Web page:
Eyes are a very sensitive part of the body. The slightest disturbance in the lens, cornea, retina, or iris can cause substantial effects to your vision such as a refractive error. While it would be wonderful to already have 20/20 vision, that is not the case for most Americans. About 75% of adults in America use some sort of vision correction. Most Americans suffer from some sort of impaired vision in their lifetime whether it be inherited at birth or progressively developed over time. The good news is that there are ways to correct your impaired vision, abling you to see much better.
Refractive errors are problems with the shape of the eye that result in light not bending properly on the retina which thus creates a blurry vision. Here are the four types of refractive errors that may occur:
Understanding how our eyes work:
There are four parts to your eye that directly affect how you see. These four parts are the cornea, iris (including the pupil), lens, and retina. The cornea is the top layer of the eye where all light must pass through. Behind the cornea is the iris and pupil. The iris, and pupil, allow light into the back of the eye. The lens is located behind the iris and it works with the cornea to refract light to be more focused on the retina. The retina, which is located at the back of the eye, is a complex layer of cells that reacts to light. The four parts of the eye work together to turn light into images and this is how we see. When you have a refractive error, it means that your eyes are bending the light away from the retina, which creates a blurry vision.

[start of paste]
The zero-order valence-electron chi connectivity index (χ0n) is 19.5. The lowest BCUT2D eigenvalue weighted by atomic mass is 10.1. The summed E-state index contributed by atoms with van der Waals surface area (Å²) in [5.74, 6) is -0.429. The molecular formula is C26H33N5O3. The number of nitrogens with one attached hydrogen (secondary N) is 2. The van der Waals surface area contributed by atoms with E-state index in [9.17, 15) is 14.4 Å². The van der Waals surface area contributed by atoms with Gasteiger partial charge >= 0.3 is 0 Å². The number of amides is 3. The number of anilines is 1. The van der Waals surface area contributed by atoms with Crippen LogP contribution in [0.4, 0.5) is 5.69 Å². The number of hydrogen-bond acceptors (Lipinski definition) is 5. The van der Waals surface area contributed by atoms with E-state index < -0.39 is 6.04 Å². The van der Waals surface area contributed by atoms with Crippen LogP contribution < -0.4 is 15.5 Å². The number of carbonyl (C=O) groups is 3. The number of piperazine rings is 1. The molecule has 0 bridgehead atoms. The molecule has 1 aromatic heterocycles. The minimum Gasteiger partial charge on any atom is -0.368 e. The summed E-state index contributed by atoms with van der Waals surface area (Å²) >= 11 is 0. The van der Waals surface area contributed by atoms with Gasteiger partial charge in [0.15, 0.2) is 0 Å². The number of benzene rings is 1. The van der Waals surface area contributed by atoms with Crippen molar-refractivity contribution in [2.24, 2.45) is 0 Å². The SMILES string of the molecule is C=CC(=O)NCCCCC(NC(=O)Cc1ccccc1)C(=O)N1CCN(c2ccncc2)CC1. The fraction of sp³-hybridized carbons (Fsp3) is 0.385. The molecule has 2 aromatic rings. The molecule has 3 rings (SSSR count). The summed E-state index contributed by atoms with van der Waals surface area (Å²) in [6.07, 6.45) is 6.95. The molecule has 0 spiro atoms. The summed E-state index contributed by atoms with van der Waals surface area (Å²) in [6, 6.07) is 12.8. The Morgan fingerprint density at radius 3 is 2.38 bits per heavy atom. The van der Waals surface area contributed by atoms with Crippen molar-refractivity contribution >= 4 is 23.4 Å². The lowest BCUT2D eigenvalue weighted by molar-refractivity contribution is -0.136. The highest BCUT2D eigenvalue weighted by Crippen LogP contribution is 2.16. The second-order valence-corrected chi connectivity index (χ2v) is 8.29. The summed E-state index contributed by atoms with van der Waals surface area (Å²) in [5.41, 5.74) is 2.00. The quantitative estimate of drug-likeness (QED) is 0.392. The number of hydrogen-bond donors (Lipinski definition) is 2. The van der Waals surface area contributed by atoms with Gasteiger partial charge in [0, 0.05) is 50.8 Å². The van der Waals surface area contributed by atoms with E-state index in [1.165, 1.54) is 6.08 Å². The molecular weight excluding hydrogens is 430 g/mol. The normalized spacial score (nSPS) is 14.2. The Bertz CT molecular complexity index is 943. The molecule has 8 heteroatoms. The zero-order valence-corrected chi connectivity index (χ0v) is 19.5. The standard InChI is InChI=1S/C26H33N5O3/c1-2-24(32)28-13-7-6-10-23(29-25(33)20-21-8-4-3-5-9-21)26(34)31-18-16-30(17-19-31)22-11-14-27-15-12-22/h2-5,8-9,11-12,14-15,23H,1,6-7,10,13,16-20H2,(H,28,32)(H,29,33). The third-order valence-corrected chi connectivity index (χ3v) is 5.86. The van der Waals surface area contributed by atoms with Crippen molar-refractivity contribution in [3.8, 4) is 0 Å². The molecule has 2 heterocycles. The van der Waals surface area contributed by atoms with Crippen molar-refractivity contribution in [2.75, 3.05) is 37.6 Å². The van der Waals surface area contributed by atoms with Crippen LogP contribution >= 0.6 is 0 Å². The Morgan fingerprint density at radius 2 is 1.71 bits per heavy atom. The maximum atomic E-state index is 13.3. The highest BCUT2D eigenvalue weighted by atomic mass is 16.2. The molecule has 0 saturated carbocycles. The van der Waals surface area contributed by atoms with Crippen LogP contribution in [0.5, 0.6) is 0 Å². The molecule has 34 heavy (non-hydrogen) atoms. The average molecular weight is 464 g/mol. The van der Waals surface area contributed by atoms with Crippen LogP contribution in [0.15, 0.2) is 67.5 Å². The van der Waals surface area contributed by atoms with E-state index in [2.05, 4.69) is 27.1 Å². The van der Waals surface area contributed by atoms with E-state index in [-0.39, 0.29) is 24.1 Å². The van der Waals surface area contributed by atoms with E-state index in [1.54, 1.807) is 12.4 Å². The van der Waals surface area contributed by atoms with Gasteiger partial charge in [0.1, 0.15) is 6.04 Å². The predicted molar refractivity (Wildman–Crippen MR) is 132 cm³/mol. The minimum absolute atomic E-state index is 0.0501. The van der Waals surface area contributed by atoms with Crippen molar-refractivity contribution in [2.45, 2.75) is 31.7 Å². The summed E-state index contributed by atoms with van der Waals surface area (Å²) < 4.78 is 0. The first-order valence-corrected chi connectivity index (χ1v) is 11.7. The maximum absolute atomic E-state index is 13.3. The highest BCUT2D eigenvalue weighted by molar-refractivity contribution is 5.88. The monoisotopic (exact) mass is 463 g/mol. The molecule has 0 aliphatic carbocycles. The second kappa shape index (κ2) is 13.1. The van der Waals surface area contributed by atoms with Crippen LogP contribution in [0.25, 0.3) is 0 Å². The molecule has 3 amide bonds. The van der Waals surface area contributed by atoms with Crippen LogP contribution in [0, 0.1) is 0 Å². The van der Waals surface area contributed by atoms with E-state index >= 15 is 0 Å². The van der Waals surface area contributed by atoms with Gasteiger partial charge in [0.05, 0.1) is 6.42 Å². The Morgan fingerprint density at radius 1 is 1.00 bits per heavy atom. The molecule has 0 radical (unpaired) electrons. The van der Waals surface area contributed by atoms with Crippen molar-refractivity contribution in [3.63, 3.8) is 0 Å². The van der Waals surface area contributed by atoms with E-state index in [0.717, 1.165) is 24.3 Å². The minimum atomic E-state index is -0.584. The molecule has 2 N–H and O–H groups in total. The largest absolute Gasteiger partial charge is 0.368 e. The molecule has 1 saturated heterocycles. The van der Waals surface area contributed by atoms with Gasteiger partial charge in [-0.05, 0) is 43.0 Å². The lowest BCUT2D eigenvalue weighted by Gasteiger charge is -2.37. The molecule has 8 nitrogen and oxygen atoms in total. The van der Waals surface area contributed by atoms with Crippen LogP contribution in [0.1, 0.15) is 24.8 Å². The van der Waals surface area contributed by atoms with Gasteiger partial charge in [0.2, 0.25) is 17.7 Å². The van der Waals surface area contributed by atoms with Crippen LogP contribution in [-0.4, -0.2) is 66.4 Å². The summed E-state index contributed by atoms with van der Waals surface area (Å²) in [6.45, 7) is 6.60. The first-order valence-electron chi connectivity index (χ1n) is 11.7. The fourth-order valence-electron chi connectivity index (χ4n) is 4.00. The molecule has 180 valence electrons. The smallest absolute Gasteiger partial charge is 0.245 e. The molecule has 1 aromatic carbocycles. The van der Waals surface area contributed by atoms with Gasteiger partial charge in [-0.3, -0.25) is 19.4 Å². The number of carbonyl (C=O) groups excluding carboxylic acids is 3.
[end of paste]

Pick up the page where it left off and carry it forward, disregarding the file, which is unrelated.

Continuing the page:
What you can do:
Using Corrective Eyeglasses
Eyeglasses are designed to be worn on your face, sitting on the bridge of your nose, just in front of the eyes. The curved shape of eyeglasses allows light to bend and focus properly on the retina to improve the image. Depending on the type of refractive error you have, will help determine the type of lens you will need to correct your vision. If you are nearsighted, you will need a prescription for a minus lens. The minus lens is thinnest at the center which moves the focal point backward. If you are farsighted, you will need a prescription for a plus lens. The plus lens is thickest at the center which moves the focal point forward.
Using Corrective Contact Lenses
Contact lenses function very similarly to eyeglasses. While glasses sit about a half-inch away from the eyes, contact lenses come into direct contact with the eye. They float on the tear film layer on the surface of the cornea allowing them to move naturally with your eyes. Contact lenses also come in plus or minus prescriptions and they are a round shape to help adjust the eyes to its specific needs. There are a variety of different contact lenses, but they either come as hard or soft.
Corrective eye surgery is meant to help with refractive errors either by reshaping the cornea, or by replacing your eyes natural lens. When it comes to corrective eye surgery, you have a few options.
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